A Youth Spent in "Dead World" Leads to a Career of Empowering Patients

Robert M. Anderson, EdD, of the University of Michigan, has spent his career spreading a message that patients respond best when education programs address what they want, not what an expert thinks they need.

As a child, Robert M. Anderson, EdD, hated school.

He hated the uniforms. The lectures. The domineering nuns of his parish school in Boston, in an Irish enclave with a 10:1 “pub to church” ratio.

He hated algebra, but was told to “pay attention because it’s important.”

“I’m 70, and it still isn’t important,” Anderson said.

Getting to the heart of what’s important—and discarding what’s not—has been the theme of Anderson’s career, one spent upending conventional wisdom on how the “experts” should teach persons with diabetes to managed their disease. It’s a message that’s as timely as ever, with CDC publishing data on obesity that some see as a “tipping point” and CMS finally moving this spring to pay for diabetes prevention in Medicare.

In a session with plenty of music (and no math), Anderson shared his journey in a session titled, “How My Hatred of School Led to a Passionate Commitment to Patient Empowerment.” Anderson had been scheduled to give the talk at the 2015 Scientific Sessions of the American Diabetes Association (ADA) as last year’s winner of the Richard R. Rubin Award, but he was unable to due to illness.

Friday’s lecture at the 76th Scientific Sessions in New Orleans began with the best-known music and scenes from the film, “Pink Floyd: The Wall,” with a column of expressionless schoolchildren forming a line into the meat grinder, while a professor screams nearby. Anderson used this to set the tone of what education felt like to him as a child.

“School was ‘Dead World,’ where curiosity came to die,” he said. Changing into his street clothes every afternoon was a glorious transition, “from the ‘Dead World’ into the ‘Living World.’ ”

He initially declined to attend college, but changed his mind to avoid going to Vietnam, because he opposed the war. There, he discovered psychology, philosophy, and sociology, and got a degree in the latter. Through an interest in counseling high school students, he took classes in “experiential learning,” which was nothing like he had experienced in his own primary education.

“We talked about it if it became a problem,” he said. “The Dead World could be brought back to life.”

When he got his EdD, Anderson got a job in Maine with the CDC, and was given the task of improving the quality of diabetes education. So he took a diabetes education class.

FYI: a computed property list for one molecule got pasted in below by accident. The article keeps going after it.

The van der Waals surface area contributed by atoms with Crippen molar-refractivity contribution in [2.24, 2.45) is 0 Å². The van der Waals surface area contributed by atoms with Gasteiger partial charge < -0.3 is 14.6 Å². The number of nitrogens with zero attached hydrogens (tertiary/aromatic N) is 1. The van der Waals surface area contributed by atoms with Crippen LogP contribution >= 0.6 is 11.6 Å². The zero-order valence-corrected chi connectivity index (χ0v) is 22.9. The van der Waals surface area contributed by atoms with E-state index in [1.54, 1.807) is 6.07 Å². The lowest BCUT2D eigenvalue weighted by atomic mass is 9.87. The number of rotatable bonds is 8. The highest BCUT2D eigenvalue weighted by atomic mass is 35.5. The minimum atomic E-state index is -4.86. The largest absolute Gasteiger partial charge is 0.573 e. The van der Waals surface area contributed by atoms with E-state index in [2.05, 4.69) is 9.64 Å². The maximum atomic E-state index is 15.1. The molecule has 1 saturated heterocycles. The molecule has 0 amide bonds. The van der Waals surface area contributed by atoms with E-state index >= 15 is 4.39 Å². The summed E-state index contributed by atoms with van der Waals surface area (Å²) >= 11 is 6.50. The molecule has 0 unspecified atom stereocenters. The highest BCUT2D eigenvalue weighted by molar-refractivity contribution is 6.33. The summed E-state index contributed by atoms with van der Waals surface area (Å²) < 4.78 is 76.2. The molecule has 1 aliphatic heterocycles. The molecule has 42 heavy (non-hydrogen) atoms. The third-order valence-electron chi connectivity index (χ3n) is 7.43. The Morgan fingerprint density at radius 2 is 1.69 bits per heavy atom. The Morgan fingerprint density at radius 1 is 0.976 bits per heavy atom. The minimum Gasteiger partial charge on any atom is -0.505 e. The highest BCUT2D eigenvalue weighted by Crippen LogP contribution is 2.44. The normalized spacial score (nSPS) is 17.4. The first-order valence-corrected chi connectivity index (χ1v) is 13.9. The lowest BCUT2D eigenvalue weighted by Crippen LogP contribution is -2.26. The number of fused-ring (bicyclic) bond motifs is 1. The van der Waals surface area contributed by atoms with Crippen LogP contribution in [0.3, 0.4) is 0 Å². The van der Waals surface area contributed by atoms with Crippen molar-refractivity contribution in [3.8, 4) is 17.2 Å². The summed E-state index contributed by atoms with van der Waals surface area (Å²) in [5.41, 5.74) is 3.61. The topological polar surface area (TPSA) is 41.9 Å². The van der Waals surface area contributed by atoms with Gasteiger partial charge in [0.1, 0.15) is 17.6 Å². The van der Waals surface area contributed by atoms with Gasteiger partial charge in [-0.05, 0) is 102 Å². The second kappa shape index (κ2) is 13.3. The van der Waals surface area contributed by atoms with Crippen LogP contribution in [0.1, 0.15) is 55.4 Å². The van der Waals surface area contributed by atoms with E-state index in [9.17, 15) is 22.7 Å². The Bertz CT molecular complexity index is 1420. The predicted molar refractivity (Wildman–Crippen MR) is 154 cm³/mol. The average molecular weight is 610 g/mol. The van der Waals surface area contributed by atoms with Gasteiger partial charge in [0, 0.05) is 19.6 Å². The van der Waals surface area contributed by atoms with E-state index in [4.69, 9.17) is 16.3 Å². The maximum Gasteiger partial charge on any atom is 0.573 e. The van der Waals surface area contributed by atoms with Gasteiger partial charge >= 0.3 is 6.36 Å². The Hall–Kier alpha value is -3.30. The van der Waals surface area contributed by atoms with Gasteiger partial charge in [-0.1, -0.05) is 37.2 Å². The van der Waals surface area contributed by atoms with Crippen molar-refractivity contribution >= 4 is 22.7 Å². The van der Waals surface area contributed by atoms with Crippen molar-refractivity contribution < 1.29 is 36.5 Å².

The first day, he thought, “Oh my God, I have been here before.” Dead World was back.

The complex scientific information was overwhelming, with an off-putting message, “You will comply!”

He ended up at the University of Michigan, where today he is professor emeritus of Learning Health Sciences and associate director of the Intervention and Technology Research Core of the Michigan Diabetes Research and Training Center.

There, Anderson formed a key professional partnership with Martha M. Funnell, MS, RN, CDE, FAADE, and together they designed a whole new way to teach people with diabetes to managed their disease. It started with a simple principle: their role was to empower people.

“There were no lectures,” Anderson said. He and Funnell discovered a simple fact: “People don’t care about diabetes. They care about their diabetes.”

Instead of asking patients to learn difficult scientific information that they’d never use, they focused on helping them learn to make good decisions. They saw immediate results, but patients hit a familiar wall after about 2 months. So, they developed support programs, all evidence-based.

He published seminal papers starting in 1985 with, “Is the problem of noncompliance all in our heads?”1 and several provocative papers addressing issues of race in diabetes education, including, “Into the heart of darkness: reflections on racism and diabetes care,”2 evoking the famous work by Joseph Conrad.

His methods start with the idea that empowering patients requires listening to them first, to understand their goals, limits, and concerns. This is especially true in the support phase after an initial intervention.

“It must be based on what patients want and need to know, instead of what we think they need to know,” Anderson said. “It reawakens their desire to control their diabetes better.”

In a nod to the host city, he concluded his tale of “the boy who hated school but devoted his life to education,” with music from Louis Armstrong: What a Wonderful World.

References

1. Anderson RM. Is the problem with noncompliance all in our heads? The Diabetes Educator. 1985;11(1)31-34.

2. Anderson RM. Into the heart of darkness: reflections on racism and diabetes care. The Diabetes Educator. 1998;24(6):689-692.